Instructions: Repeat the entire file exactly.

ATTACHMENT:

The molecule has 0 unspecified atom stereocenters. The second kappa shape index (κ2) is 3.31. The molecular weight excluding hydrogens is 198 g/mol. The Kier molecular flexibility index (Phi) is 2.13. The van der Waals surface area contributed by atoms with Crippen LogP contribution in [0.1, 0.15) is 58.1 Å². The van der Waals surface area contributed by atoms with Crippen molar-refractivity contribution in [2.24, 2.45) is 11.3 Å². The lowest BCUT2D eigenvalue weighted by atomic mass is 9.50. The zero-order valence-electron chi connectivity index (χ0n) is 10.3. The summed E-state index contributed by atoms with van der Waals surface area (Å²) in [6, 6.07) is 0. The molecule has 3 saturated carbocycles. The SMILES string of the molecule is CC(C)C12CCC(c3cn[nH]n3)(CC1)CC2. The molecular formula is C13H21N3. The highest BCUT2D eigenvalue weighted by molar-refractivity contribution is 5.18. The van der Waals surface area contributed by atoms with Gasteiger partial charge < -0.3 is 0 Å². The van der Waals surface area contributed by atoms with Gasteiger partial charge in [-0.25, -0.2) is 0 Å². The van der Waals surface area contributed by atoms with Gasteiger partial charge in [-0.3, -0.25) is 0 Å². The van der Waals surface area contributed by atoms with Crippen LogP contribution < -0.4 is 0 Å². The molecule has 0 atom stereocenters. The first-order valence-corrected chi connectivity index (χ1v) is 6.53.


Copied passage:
The molecule has 0 unspecified atom stereocenters. The second kappa shape index (κ2) is 3.31. The molecular weight excluding hydrogens is 198 g/mol. The Kier molecular flexibility index (Phi) is 2.13. The van der Waals surface area contributed by atoms with Crippen LogP contribution in [0.1, 0.15) is 58.1 Å². The van der Waals surface area contributed by atoms with Crippen molar-refractivity contribution in [2.24, 2.45) is 11.3 Å². The lowest BCUT2D eigenvalue weighted by atomic mass is 9.50. The zero-order valence-electron chi connectivity index (χ0n) is 10.3. The summed E-state index contributed by atoms with van der Waals surface area (Å²) in [6, 6.07) is 0. The molecule has 3 saturated carbocycles. The SMILES string of the molecule is CC(C)C12CCC(c3cn[nH]n3)(CC1)CC2. The molecular formula is C13H21N3. The highest BCUT2D eigenvalue weighted by molar-refractivity contribution is 5.18. The van der Waals surface area contributed by atoms with Gasteiger partial charge < -0.3 is 0 Å². The van der Waals surface area contributed by atoms with Gasteiger partial charge in [-0.25, -0.2) is 0 Å². The van der Waals surface area contributed by atoms with Gasteiger partial charge in [-0.3, -0.25) is 0 Å². The van der Waals surface area contributed by atoms with Crippen LogP contribution < -0.4 is 0 Å². The molecule has 0 atom stereocenters. The first-order valence-corrected chi connectivity index (χ1v) is 6.53.